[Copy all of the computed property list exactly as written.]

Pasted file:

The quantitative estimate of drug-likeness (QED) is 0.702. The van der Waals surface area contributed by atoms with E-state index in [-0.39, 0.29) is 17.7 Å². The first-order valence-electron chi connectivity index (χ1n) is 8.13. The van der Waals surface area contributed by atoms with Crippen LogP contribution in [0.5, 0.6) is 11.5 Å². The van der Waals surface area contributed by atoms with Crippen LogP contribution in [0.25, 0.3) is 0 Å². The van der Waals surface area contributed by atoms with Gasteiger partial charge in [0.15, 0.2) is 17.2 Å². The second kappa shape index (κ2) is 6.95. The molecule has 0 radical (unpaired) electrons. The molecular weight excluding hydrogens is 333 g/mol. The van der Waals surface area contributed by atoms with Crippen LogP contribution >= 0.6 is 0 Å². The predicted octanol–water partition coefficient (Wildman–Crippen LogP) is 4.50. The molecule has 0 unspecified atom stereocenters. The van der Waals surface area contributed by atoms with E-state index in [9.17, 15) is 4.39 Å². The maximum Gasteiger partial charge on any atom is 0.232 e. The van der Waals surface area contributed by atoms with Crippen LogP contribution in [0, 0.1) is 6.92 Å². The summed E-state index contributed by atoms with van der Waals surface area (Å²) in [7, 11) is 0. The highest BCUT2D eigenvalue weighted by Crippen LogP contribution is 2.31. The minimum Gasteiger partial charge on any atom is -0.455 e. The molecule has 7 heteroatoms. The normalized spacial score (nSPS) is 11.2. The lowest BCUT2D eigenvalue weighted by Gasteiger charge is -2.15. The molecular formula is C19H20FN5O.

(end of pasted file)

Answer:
The quantitative estimate of drug-likeness (QED) is 0.702. The van der Waals surface area contributed by atoms with E-state index in [-0.39, 0.29) is 17.7 Å². The first-order valence-electron chi connectivity index (χ1n) is 8.13. The van der Waals surface area contributed by atoms with Crippen LogP contribution in [0.5, 0.6) is 11.5 Å². The van der Waals surface area contributed by atoms with Crippen LogP contribution in [0.25, 0.3) is 0 Å². The van der Waals surface area contributed by atoms with Gasteiger partial charge in [0.15, 0.2) is 17.2 Å². The second kappa shape index (κ2) is 6.95. The molecule has 0 radical (unpaired) electrons. The molecular weight excluding hydrogens is 333 g/mol. The van der Waals surface area contributed by atoms with Crippen LogP contribution >= 0.6 is 0 Å². The predicted octanol–water partition coefficient (Wildman–Crippen LogP) is 4.50. The molecule has 0 unspecified atom stereocenters. The van der Waals surface area contributed by atoms with E-state index in [9.17, 15) is 4.39 Å². The maximum Gasteiger partial charge on any atom is 0.232 e. The van der Waals surface area contributed by atoms with Crippen LogP contribution in [0, 0.1) is 6.92 Å². The summed E-state index contributed by atoms with van der Waals surface area (Å²) in [7, 11) is 0. The highest BCUT2D eigenvalue weighted by Crippen LogP contribution is 2.31. The minimum Gasteiger partial charge on any atom is -0.455 e. The molecule has 7 heteroatoms. The normalized spacial score (nSPS) is 11.2. The lowest BCUT2D eigenvalue weighted by Gasteiger charge is -2.15. The molecular formula is C19H20FN5O.